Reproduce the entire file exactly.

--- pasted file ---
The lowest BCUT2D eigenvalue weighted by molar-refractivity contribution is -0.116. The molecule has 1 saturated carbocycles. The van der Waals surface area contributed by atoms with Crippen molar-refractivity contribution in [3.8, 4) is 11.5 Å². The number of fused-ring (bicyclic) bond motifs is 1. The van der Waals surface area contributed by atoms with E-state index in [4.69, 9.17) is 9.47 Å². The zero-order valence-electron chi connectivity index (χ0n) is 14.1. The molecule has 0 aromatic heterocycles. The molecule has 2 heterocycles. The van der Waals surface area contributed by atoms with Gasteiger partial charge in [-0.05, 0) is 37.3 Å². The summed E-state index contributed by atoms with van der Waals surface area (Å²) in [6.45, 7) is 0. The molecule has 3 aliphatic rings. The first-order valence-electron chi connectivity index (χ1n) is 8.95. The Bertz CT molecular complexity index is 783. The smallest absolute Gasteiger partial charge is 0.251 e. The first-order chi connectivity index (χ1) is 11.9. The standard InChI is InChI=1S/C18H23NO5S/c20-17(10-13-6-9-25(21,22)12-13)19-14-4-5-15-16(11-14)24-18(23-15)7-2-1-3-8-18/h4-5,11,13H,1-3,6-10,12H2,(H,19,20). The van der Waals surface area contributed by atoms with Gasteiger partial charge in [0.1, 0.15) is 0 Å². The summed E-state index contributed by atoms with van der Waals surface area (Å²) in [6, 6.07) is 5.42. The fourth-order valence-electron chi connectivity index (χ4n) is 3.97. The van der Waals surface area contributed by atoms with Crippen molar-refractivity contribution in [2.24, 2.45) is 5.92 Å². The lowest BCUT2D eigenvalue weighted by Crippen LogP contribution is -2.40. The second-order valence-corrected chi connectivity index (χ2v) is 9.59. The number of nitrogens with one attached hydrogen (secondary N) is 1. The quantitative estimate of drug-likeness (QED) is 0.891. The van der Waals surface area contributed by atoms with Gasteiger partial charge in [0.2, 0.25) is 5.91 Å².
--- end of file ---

The lowest BCUT2D eigenvalue weighted by molar-refractivity contribution is -0.116. The molecule has 1 saturated carbocycles. The van der Waals surface area contributed by atoms with Crippen molar-refractivity contribution in [3.8, 4) is 11.5 Å². The number of fused-ring (bicyclic) bond motifs is 1. The van der Waals surface area contributed by atoms with E-state index in [4.69, 9.17) is 9.47 Å². The zero-order valence-electron chi connectivity index (χ0n) is 14.1. The molecule has 0 aromatic heterocycles. The molecule has 2 heterocycles. The van der Waals surface area contributed by atoms with Gasteiger partial charge in [-0.05, 0) is 37.3 Å². The summed E-state index contributed by atoms with van der Waals surface area (Å²) in [6.45, 7) is 0. The molecule has 3 aliphatic rings. The first-order valence-electron chi connectivity index (χ1n) is 8.95. The Bertz CT molecular complexity index is 783. The smallest absolute Gasteiger partial charge is 0.251 e. The first-order chi connectivity index (χ1) is 11.9. The standard InChI is InChI=1S/C18H23NO5S/c20-17(10-13-6-9-25(21,22)12-13)19-14-4-5-15-16(11-14)24-18(23-15)7-2-1-3-8-18/h4-5,11,13H,1-3,6-10,12H2,(H,19,20). The van der Waals surface area contributed by atoms with Gasteiger partial charge in [0.1, 0.15) is 0 Å². The summed E-state index contributed by atoms with van der Waals surface area (Å²) in [6, 6.07) is 5.42. The fourth-order valence-electron chi connectivity index (χ4n) is 3.97. The van der Waals surface area contributed by atoms with Crippen molar-refractivity contribution in [2.24, 2.45) is 5.92 Å². The lowest BCUT2D eigenvalue weighted by Crippen LogP contribution is -2.40. The second-order valence-corrected chi connectivity index (χ2v) is 9.59. The number of nitrogens with one attached hydrogen (secondary N) is 1. The quantitative estimate of drug-likeness (QED) is 0.891. The van der Waals surface area contributed by atoms with Gasteiger partial charge in [0.2, 0.25) is 5.91 Å².